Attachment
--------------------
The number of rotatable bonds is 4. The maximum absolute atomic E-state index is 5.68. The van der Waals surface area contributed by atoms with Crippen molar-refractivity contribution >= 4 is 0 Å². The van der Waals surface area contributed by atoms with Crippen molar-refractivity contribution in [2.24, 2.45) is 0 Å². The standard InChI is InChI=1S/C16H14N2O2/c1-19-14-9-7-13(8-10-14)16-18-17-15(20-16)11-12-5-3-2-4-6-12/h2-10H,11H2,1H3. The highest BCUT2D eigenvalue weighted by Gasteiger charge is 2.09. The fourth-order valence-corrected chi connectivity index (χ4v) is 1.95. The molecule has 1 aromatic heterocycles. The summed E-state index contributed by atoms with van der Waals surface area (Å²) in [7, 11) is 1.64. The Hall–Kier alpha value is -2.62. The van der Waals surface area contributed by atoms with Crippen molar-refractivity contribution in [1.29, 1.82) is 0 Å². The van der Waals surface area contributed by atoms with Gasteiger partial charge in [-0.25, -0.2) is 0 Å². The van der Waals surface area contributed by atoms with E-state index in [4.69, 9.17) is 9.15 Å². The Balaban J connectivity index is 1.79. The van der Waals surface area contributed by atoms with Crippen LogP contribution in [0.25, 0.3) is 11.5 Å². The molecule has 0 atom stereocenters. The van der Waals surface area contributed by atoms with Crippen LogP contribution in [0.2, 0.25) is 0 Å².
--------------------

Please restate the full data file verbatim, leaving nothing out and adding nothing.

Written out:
The number of rotatable bonds is 4. The maximum absolute atomic E-state index is 5.68. The van der Waals surface area contributed by atoms with Crippen molar-refractivity contribution >= 4 is 0 Å². The van der Waals surface area contributed by atoms with Crippen molar-refractivity contribution in [2.24, 2.45) is 0 Å². The standard InChI is InChI=1S/C16H14N2O2/c1-19-14-9-7-13(8-10-14)16-18-17-15(20-16)11-12-5-3-2-4-6-12/h2-10H,11H2,1H3. The highest BCUT2D eigenvalue weighted by Gasteiger charge is 2.09. The fourth-order valence-corrected chi connectivity index (χ4v) is 1.95. The molecule has 1 aromatic heterocycles. The summed E-state index contributed by atoms with van der Waals surface area (Å²) in [7, 11) is 1.64. The Hall–Kier alpha value is -2.62. The van der Waals surface area contributed by atoms with Crippen molar-refractivity contribution in [1.29, 1.82) is 0 Å². The van der Waals surface area contributed by atoms with Gasteiger partial charge in [-0.25, -0.2) is 0 Å². The van der Waals surface area contributed by atoms with E-state index in [4.69, 9.17) is 9.15 Å². The Balaban J connectivity index is 1.79. The van der Waals surface area contributed by atoms with Crippen LogP contribution in [0.25, 0.3) is 11.5 Å². The molecule has 0 atom stereocenters. The van der Waals surface area contributed by atoms with Crippen LogP contribution in [0.2, 0.25) is 0 Å².